|Publication number||US7853420 B2|
|Application number||US 12/102,510|
|Publication date||Dec 14, 2010|
|Filing date||Apr 14, 2008|
|Priority date||Dec 8, 2005|
|Also published as||US7464354, US20070136703, US20080195339, US20080195340|
|Publication number||102510, 12102510, US 7853420 B2, US 7853420B2, US-B2-7853420, US7853420 B2, US7853420B2|
|Inventors||Parag Birmiwal, Sundeep Chadha, Tilman Gloekler, Johannes Koesters|
|Original Assignee||International Business Machines Corporation|
|Export Citation||BiBTeX, EndNote, RefMan|
|Patent Citations (6), Non-Patent Citations (5), Referenced by (2), Classifications (6), Legal Events (5)|
|External Links: USPTO, USPTO Assignment, Espacenet|
The present application is a continuation of U.S. patent application Ser. No. 11/297,308 now U.S. Pat. No. 7,464,354, filed Dec. 8, 2005, and entitled “Method and Apparatus for Performing Temporal Checking,” which is incorporated herein by reference.
1. Technical Field
The present invention relates to circuit design verification in general, and, in particular, to computer software for analyzing the functional correctness of a circuit design.
Still more particularly, the present invention relates to a method and apparatus for performing temporal checking.
2. Description of Related Art
Design verification is typically utilized to determine whether a device exactly implements the requirements defined by the specification of that device. Design verification for a device under testing (DUT) may be performed on an actual device, or, most likely, on a simulation model of the device.
The process of verifying a design through a simulation model of a DUT is aided by the availability of hardware description languages (HDLs) such as Verilog and VHDL. In order to interface with the simulation model of the DUT described in HDLs, a verification engineer typically has to write additional programming code for the purpose of performing design verification on the DUT. The resultant simulated model of the DUT can receive input stimuli in the form of test vectors. The results produced by the simulated model of the DUT are then checked against the expected results for the DUT.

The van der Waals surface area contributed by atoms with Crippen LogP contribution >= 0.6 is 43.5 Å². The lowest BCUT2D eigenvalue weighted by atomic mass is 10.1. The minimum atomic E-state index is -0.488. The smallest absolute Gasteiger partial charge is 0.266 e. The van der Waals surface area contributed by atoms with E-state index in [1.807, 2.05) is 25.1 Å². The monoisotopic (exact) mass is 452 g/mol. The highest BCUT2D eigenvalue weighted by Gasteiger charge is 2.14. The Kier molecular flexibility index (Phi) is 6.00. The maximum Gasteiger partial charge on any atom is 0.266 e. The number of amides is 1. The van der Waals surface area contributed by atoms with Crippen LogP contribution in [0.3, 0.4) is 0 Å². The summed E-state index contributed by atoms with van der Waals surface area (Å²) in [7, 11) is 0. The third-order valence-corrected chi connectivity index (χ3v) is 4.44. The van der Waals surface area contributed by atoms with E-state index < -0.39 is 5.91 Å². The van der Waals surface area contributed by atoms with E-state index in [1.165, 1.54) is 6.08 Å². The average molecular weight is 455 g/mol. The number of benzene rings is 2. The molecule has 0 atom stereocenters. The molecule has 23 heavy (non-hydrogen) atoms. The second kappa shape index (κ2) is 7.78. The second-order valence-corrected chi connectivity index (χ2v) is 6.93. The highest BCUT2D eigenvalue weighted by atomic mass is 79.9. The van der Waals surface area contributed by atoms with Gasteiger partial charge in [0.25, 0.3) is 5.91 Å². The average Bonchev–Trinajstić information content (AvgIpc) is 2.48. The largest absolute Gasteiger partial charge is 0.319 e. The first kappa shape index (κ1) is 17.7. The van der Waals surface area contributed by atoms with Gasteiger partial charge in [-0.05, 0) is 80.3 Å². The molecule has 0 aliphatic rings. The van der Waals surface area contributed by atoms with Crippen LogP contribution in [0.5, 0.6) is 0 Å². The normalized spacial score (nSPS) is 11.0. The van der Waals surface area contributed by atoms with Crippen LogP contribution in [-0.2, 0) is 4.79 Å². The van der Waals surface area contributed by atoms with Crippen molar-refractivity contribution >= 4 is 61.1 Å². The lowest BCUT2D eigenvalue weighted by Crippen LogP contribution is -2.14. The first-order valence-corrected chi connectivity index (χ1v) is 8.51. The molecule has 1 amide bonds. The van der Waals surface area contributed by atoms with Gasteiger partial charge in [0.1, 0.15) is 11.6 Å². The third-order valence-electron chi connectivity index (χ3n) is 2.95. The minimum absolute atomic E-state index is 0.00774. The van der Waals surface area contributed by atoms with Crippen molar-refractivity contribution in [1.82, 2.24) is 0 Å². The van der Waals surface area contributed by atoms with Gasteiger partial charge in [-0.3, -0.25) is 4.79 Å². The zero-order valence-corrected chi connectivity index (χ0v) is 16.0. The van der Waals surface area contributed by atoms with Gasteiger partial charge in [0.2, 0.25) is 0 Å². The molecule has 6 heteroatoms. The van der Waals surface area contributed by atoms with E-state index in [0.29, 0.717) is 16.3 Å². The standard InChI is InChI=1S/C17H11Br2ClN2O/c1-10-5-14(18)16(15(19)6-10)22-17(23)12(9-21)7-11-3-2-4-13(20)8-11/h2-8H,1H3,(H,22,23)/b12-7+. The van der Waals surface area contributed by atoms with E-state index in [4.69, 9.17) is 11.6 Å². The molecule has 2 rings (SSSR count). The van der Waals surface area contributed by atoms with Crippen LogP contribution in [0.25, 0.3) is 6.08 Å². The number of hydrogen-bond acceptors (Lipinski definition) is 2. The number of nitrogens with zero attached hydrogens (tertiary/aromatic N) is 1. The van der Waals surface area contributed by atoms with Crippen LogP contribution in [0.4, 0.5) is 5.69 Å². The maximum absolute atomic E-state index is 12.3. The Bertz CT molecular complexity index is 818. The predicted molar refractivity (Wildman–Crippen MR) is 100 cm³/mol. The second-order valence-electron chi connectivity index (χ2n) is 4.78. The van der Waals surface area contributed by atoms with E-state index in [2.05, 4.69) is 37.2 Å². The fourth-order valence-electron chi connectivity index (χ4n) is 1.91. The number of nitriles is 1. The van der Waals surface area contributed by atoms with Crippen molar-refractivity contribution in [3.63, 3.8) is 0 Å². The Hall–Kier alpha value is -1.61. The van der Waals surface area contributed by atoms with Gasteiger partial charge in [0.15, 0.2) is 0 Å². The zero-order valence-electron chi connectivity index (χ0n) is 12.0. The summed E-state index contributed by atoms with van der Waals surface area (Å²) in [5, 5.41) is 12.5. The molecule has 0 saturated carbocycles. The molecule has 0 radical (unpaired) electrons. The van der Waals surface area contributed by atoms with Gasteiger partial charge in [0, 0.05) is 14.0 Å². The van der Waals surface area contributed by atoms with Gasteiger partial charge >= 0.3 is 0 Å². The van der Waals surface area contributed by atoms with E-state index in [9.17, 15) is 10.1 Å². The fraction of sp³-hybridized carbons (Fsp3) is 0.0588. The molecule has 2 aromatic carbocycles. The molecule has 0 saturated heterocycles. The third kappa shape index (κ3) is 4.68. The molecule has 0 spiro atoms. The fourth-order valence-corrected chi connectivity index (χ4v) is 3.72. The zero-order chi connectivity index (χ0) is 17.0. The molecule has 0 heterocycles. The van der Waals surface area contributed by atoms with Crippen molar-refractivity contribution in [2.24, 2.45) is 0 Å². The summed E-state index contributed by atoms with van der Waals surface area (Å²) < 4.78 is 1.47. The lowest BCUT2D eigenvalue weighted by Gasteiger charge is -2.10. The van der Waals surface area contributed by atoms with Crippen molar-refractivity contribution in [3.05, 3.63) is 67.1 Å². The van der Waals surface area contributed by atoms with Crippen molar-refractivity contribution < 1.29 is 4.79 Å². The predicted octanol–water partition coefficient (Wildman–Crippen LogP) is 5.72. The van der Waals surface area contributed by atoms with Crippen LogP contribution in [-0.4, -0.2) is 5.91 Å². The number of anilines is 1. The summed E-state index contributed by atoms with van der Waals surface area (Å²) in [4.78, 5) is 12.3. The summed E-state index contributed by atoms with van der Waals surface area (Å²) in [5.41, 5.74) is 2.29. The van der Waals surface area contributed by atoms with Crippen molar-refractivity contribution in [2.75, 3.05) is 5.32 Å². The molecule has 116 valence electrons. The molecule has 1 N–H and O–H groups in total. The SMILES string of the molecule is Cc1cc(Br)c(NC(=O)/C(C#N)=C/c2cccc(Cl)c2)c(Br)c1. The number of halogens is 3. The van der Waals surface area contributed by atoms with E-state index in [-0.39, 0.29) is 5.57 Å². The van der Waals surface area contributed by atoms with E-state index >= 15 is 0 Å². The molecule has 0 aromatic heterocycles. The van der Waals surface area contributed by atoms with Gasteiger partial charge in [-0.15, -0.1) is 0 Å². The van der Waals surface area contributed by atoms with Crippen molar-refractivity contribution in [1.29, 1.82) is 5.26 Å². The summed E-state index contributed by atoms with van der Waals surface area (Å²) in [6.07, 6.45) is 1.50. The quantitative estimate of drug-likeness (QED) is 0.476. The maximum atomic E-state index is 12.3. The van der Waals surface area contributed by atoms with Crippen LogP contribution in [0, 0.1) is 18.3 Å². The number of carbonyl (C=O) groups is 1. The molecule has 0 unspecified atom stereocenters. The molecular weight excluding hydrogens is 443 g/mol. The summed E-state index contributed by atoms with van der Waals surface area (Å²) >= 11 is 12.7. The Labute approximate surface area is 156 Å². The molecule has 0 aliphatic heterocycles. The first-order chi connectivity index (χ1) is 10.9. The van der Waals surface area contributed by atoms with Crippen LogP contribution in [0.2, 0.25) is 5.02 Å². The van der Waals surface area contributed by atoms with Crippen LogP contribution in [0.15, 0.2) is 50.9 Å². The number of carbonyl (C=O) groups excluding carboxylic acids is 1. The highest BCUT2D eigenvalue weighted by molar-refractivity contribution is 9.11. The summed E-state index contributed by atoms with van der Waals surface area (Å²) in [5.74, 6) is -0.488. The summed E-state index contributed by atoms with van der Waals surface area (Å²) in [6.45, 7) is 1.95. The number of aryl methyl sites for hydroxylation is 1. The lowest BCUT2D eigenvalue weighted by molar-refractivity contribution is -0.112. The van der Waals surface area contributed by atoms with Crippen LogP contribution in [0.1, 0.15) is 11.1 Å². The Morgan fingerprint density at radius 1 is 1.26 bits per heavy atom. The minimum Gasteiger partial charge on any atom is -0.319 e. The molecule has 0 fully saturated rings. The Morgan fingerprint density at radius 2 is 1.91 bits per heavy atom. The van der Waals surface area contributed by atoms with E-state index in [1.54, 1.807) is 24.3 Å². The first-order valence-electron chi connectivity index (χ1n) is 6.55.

Testing environments can be static or dynamic. A static testing environment drives pre-computed test vectors into the simulation model of a DUT and examines the results after the operation. However, if a static testing environment is used to examine the results that are output from the simulation model of a DUT, then errors in the test are not detected until after the test has been completed. As a result, the internal state of the DUT at the point of error may not be determinable, requiring the simulation to be repeated again in order to determine such internal states. Thus, static testing may require the expenditure of considerable time, especially during long tests.
Dynamic testing environments are more useful and efficient. In a dynamic testing environment, a set of programming instructions is written to generate the test vectors in concurrence with the simulation model of a DUT while potentially being controlled by the state feedback of the simulated model of the DUT. Dynamic testing enables directed random generation to be performed, and is more sensitive to effects uncovered during the test itself on the state of the simulation model of the DUT. Thus, dynamic testing clearly has many advantages for design verification over static testing.
However, both static and dynamic testings can be implemented only with fixed-vector or pre-generation input. A more sophisticated functional verification system enables a test generation to produce the environment, particularly for functional verification in order for various elements to be defined and connected together correctly so that a DUT can perform as specified. An example of such functional verification system is the SpecmanJ tools developed by Verisity Ltd. in Israel and available through Verisity Design, Inc. in Mountain View, Calif.
For functional verification of state-of-the-art integrated circuit devices, it is essential to use an efficient methodology to check the dynamic behavior of various signals and/or buses. Such kind of functional verification is commonly referred to as temporal checking. Temporal checking can be as simple as checking for a single pulse of a certain minimum or maximum length, or can be as complex as verifying complicated sequences of events in a bus protocol.